• constipation
  • fatigue
  • muscle weakness, cramps or twitches
  • numbness or tingling

Serious Symptoms of Low Potassium

Severe cases of low potassium can be life threatening. You should seek medical care immediately by calling 911 if you, or someone with you, begins to exhibit these life-threatening symptoms:

  • excessive urination or thirst
  • disorientation or confusion
  • excessive thirst or urination
  • heart palpitations or arrhythmia
  • fainting or severe Lightheadedness
  • paralysis
  • difficulty breathing

Low Potassium and Weight Loss

Low potassium levels are just one example of the dangers of poorly managed weight loss attempts. People who are engaging in unhealthy, even personally harmful activities in an attempt to lose weight or maintain a certain number on the scale, can put themselves at risk of a host of different health problems. Eating disorders like bulimia can rob your body of the nutrients it needs to properly manage everything from digestion to your heart rhythm, all things that are necessary to keep you healthy enough to manage your weight in a safe and sustainable way. 

One group of people who are at significant risk of the dangers of low potassium are people who have undergone a gastric bypass surgery or other bariatric procedure. Due to the severe constriction in the size of the stomach following one of these surgeries, it is difficult to get the nutrients your body needs. What is perhaps more dangerous is the threat of dehydration, particularly if any form of exercise is a part of your weight loss program going forward. Even moderate exertion can cause you to sweat, and after a bariatric surgery, your new smaller stomach may not allow you to take in enough fluids to replace the electrolytes lost in your sweat. 

Electrolyte imbalances such as low levels of potassium and magnesium can affect digestion and gut motility, which is also a significant concern for people who have undergone weight loss surgery. The balance of nutrient absorption and proper gut health is very delicate for post-operative bariatric surgery patients. Dumping, a condition where severe diarrhea arises if proper diet and nutrition are not maintained, can cause severe dehydration. This dehydration would normally not be a problem, but as mentioned above, the smaller size of your stomach after surgery will make it difficult for you to gain back the minerals you have lost. This is further complicated by the fact that there is a limited amount of potassium your gut can absorb at any given time.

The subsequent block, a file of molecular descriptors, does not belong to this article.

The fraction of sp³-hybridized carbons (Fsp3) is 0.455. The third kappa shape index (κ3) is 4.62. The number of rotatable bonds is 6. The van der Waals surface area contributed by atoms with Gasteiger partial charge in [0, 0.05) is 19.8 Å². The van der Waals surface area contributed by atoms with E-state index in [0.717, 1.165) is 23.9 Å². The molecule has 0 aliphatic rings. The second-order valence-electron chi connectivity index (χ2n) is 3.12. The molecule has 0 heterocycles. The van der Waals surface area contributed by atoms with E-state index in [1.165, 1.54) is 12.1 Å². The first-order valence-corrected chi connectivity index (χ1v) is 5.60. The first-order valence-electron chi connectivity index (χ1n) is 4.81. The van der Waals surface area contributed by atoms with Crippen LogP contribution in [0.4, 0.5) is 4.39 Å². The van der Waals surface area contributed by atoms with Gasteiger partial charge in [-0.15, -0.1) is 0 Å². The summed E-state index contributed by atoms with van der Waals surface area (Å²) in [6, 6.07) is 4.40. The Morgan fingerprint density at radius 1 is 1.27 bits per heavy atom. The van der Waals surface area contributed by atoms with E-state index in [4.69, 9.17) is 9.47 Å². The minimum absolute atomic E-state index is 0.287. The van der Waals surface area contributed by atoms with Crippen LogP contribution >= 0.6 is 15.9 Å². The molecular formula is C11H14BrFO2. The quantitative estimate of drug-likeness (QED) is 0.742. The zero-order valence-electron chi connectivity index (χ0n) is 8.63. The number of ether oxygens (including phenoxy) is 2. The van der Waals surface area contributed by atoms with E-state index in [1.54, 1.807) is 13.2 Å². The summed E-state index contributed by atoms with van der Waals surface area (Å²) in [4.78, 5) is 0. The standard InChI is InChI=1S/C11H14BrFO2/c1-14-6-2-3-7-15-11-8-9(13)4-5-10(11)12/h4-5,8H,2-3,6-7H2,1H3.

At True You Weight Loss, we know the dangers and challenges that can accompany traditional weight loss surgeries and the life-long changes they make to your body. While it is possible for you to lose dramatic amounts of weight, the potential dangers are very real. This is why the services we offer from medical nutrition therapy to endoscopic sleeve gastroplasty are designed to serve the widest possible range of people. Everyone has different goals and different circumstances, so finding the right service or procedure that fits your goals can make all the difference in achieving the freedom of lasting weight loss.

If you have been thinking about a weight loss procedure or gastric bypass surgery, getting the right medical advice is always the first step. Any weight loss procedure carries some risk, takes a lot of planning and preparation, and will have a significant impact on the rest of your life. It is important to have the right team around you to make the changes you want to make in your life. To learn more about True You Weight Loss, request a consultation today.